North Carolina law blocks release of police recordings

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Body camera stock photo (NELSON KEPLEY/News & Record)

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Citing a desire to balance “public trust” with the rights and safety of law enforcement officers, North Carolina Gov. Pat McCrory signed legislation this week that blocks the release of law enforcement recordings from body cameras or dashboard cameras with limited exceptions.

But the state’s attorney general says the law goes too far.

Under House Bill 972, audio and video captured by police body cameras or dashboard cameras are not public records.

Surrounded by law enforcement officers from across the state, McCrory signed the bill Monday at a news conference in Raleigh. He said the new law will promote “uniformity, clarity and transparency” by establishing clear standards and procedures for releasing law enforcement recordings.

A person whose image or voice is captured in the recording may request its disclosure in writing from the law enforcement agency. If granted, only a look at the recording is possible; if someone wants to copy or record the footage, that person has to petition a judge for a court order for its release.

How did law come about?

Previously, North Carolina had no uniform state law regarding the release of body camera footage, leaving jurisdictions to make their own rules. Dashboard camera video was considered personal footage, allowing for its release under certain circumstances.

Now, both are off-limits to the public without a court order from a judge.

“Technology like dashboard cameras and body cameras can be very helpful, but when used by itself technology can also mislead and misinform, which causes other issues and problems within our community,” McCrory, a Republican, said Monday. “It’s better to have rules and guidelines with all this technology than no rules and guidelines whatsoever.”

Rep. Pat Hurley, who co-chairs the state House’s Appropriations, Justice and Safety Committee and one of the bill’s sponsors, told CNN via email that the conversation about the legislation began after she attended meetings of the Criminal Justice Information Network, which facilitates information sharing among law enforcement agencies.

She noticed several police departments implementing their body camera policies differently, so via an oversight committee, Reps. John Faircloth and Allen McNeill, both former police officers, were tapped to hold meetings with stakeholders and report back.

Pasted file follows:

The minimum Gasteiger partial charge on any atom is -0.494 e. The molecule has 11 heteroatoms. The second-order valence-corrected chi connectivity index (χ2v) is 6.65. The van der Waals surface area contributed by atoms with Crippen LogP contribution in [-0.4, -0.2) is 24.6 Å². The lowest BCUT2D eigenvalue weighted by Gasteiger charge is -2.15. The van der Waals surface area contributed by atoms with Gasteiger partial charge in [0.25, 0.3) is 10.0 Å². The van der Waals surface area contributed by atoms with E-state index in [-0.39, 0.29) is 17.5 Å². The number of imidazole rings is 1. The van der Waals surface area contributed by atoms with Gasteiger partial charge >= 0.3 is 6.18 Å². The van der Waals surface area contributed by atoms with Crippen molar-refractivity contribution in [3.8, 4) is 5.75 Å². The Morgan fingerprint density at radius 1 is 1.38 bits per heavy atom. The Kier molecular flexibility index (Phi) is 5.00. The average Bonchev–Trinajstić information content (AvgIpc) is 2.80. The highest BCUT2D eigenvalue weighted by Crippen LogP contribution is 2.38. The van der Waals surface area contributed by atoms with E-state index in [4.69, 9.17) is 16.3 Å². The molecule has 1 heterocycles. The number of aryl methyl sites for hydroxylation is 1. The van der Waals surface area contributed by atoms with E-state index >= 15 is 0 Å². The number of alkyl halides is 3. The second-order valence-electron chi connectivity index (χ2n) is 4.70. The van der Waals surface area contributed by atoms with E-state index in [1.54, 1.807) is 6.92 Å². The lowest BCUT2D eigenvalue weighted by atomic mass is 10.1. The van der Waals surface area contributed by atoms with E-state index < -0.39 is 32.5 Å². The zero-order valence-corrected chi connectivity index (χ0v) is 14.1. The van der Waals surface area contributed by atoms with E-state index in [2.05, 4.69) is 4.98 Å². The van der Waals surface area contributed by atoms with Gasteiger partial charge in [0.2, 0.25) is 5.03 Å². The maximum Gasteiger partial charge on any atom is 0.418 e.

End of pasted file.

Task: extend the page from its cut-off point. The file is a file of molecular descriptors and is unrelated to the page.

“It had nothing to do with the recent shootings,” she said. “We felt because of the cost of implementing the program as well as the cost of storing the tapes, that departments should have some guidance and the local departments should fund them, not the state.”

Part of needle exchange bill

Critics denounced the measure, saying it would reduce police accountability at a time of heightened public discourse on the topic after police-involved shootings in Louisiana and Minnesota and deadly sniper attacks on Dallas police.

North Carolina Attorney General Roy Cooper told CNN affiliate WTVD-TV the law goes too far. Cooper, a Democrat, said recordings from body cameras and dashboard cameras should be treated as public record, with some exceptions for crime victims or investigations.

The measure has been in the works since April as part of a bill that included a needle exchange program.

McCrory said the recent shootings “shook the nation” and “law enforcement communities,” according to CNN affiliate WRAL-TV, but he did not explicitly state that they prompted him to sign the bill.

He did, however, refer to the police-involved shooting of Laquan McDonald in which the Chicago police fought efforts to release dash cam video.

“We’ve learned in Chicago if you hold a piece of film for a long piece of time you completely lose the trust of individuals,” he said. “We’ve learned if you immediately release a video sometimes it distorts the picture, which is extremely unfair to our law enforcement officers.

“In North Carolina, we’re going to walk that fine line and do the right thing, and that’s exactly what this legislation does.”

Diminished accountability?

The American Civil Liberties Union said the law, which takes effect in October, would sidestep police accountability.

“Body cameras should be a tool to make law enforcement more transparent and accountable to the communities they serve, but this shameful law will make it nearly impossible to achieve those goals,” Susanna Birdsong, policy counsel for the ACLU of North Carolina, said in a statement.

“People who are filmed by police body cameras should not have to spend time and money to go to court in order to see that footage. These barriers are significant and we expect them to drastically reduce any potential this technology had to make law enforcement more accountable to community members.”

The legislation gives police considerable latitude in considering whether to release the footage. Among the factors departments may consider:

• If the disclosure would reveal information regarding a person of a “highly sensitive personal nature”;

• If the disclosure “may harm the reputation or jeopardize the safety of a person”;

• If disclosure would create “a serious threat to the fair, impartial, and orderly administration of justice”; and

• If withholding release is necessary to protect an active or inactive investigation, criminal or internal.

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